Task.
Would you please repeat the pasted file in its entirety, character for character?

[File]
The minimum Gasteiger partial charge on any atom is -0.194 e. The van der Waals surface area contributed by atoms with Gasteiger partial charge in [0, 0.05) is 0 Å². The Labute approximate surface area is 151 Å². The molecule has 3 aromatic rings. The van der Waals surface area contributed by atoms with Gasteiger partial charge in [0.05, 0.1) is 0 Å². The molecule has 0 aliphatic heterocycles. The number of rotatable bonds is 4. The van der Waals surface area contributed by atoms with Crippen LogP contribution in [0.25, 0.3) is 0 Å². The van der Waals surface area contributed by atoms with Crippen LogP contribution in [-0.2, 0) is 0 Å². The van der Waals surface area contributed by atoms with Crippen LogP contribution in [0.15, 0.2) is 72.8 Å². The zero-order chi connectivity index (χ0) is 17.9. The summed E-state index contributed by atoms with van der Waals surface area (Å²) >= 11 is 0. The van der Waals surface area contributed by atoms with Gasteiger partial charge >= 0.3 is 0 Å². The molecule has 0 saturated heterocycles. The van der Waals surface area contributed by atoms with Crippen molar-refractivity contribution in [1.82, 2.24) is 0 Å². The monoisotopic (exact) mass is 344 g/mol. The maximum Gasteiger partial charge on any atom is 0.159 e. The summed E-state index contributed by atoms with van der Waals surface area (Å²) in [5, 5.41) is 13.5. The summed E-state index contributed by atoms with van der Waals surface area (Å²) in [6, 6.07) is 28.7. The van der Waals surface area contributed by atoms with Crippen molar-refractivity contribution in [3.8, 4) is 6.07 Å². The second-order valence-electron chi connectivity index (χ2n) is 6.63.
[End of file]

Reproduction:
The minimum Gasteiger partial charge on any atom is -0.194 e. The van der Waals surface area contributed by atoms with Gasteiger partial charge in [0, 0.05) is 0 Å². The Labute approximate surface area is 151 Å². The molecule has 3 aromatic rings. The van der Waals surface area contributed by atoms with Gasteiger partial charge in [0.05, 0.1) is 0 Å². The molecule has 0 aliphatic heterocycles. The number of rotatable bonds is 4. The van der Waals surface area contributed by atoms with Crippen LogP contribution in [0.25, 0.3) is 0 Å². The van der Waals surface area contributed by atoms with Crippen LogP contribution in [-0.2, 0) is 0 Å². The van der Waals surface area contributed by atoms with Crippen LogP contribution in [0.15, 0.2) is 72.8 Å². The zero-order chi connectivity index (χ0) is 17.9. The summed E-state index contributed by atoms with van der Waals surface area (Å²) >= 11 is 0. The van der Waals surface area contributed by atoms with Gasteiger partial charge >= 0.3 is 0 Å². The molecule has 0 saturated heterocycles. The van der Waals surface area contributed by atoms with Crippen molar-refractivity contribution in [1.82, 2.24) is 0 Å². The monoisotopic (exact) mass is 344 g/mol. The maximum Gasteiger partial charge on any atom is 0.159 e. The summed E-state index contributed by atoms with van der Waals surface area (Å²) in [5, 5.41) is 13.5. The summed E-state index contributed by atoms with van der Waals surface area (Å²) in [6, 6.07) is 28.7. The van der Waals surface area contributed by atoms with Crippen molar-refractivity contribution in [3.8, 4) is 6.07 Å². The second-order valence-electron chi connectivity index (χ2n) is 6.63.